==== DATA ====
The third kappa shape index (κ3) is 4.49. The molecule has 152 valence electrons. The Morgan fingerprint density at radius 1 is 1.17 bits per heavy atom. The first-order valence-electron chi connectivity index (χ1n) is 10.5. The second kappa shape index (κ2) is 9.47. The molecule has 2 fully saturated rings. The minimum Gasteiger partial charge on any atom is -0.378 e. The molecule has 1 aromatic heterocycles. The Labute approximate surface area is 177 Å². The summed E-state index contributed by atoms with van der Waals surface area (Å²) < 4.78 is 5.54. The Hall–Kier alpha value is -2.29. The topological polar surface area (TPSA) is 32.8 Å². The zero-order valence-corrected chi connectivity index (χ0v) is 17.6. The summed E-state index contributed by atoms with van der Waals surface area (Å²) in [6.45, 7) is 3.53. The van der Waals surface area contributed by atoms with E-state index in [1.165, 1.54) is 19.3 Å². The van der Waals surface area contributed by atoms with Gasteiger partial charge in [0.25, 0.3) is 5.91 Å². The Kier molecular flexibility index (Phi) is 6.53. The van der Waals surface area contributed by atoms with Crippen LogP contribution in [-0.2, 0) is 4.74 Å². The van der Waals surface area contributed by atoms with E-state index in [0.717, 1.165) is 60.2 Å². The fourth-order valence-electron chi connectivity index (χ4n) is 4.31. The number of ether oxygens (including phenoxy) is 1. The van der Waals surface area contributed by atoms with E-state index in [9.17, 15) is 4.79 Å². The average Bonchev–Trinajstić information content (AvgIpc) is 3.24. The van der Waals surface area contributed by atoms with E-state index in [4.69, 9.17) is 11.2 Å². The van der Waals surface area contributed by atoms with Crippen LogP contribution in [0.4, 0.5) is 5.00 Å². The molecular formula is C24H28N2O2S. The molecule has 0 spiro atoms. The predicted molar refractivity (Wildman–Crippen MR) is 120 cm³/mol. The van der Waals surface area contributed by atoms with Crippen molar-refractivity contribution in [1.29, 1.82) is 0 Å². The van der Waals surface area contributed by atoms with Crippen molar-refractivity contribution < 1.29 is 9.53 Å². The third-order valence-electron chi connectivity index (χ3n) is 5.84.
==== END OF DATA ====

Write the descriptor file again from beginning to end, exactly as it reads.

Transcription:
The third kappa shape index (κ3) is 4.49. The molecule has 152 valence electrons. The Morgan fingerprint density at radius 1 is 1.17 bits per heavy atom. The first-order valence-electron chi connectivity index (χ1n) is 10.5. The second kappa shape index (κ2) is 9.47. The molecule has 2 fully saturated rings. The minimum Gasteiger partial charge on any atom is -0.378 e. The molecule has 1 aromatic heterocycles. The Labute approximate surface area is 177 Å². The summed E-state index contributed by atoms with van der Waals surface area (Å²) < 4.78 is 5.54. The Hall–Kier alpha value is -2.29. The topological polar surface area (TPSA) is 32.8 Å². The zero-order valence-corrected chi connectivity index (χ0v) is 17.6. The summed E-state index contributed by atoms with van der Waals surface area (Å²) in [6.45, 7) is 3.53. The van der Waals surface area contributed by atoms with E-state index in [1.165, 1.54) is 19.3 Å². The van der Waals surface area contributed by atoms with Gasteiger partial charge in [0.25, 0.3) is 5.91 Å². The Kier molecular flexibility index (Phi) is 6.53. The van der Waals surface area contributed by atoms with Crippen LogP contribution in [-0.2, 0) is 4.74 Å². The van der Waals surface area contributed by atoms with E-state index in [0.717, 1.165) is 60.2 Å². The fourth-order valence-electron chi connectivity index (χ4n) is 4.31. The number of ether oxygens (including phenoxy) is 1. The van der Waals surface area contributed by atoms with E-state index in [9.17, 15) is 4.79 Å². The average Bonchev–Trinajstić information content (AvgIpc) is 3.24. The van der Waals surface area contributed by atoms with E-state index in [4.69, 9.17) is 11.2 Å². The van der Waals surface area contributed by atoms with Crippen LogP contribution in [0.4, 0.5) is 5.00 Å². The molecular formula is C24H28N2O2S. The molecule has 0 spiro atoms. The predicted molar refractivity (Wildman–Crippen MR) is 120 cm³/mol. The van der Waals surface area contributed by atoms with Crippen molar-refractivity contribution in [1.29, 1.82) is 0 Å². The van der Waals surface area contributed by atoms with Crippen molar-refractivity contribution < 1.29 is 9.53 Å². The third-order valence-electron chi connectivity index (χ3n) is 5.84.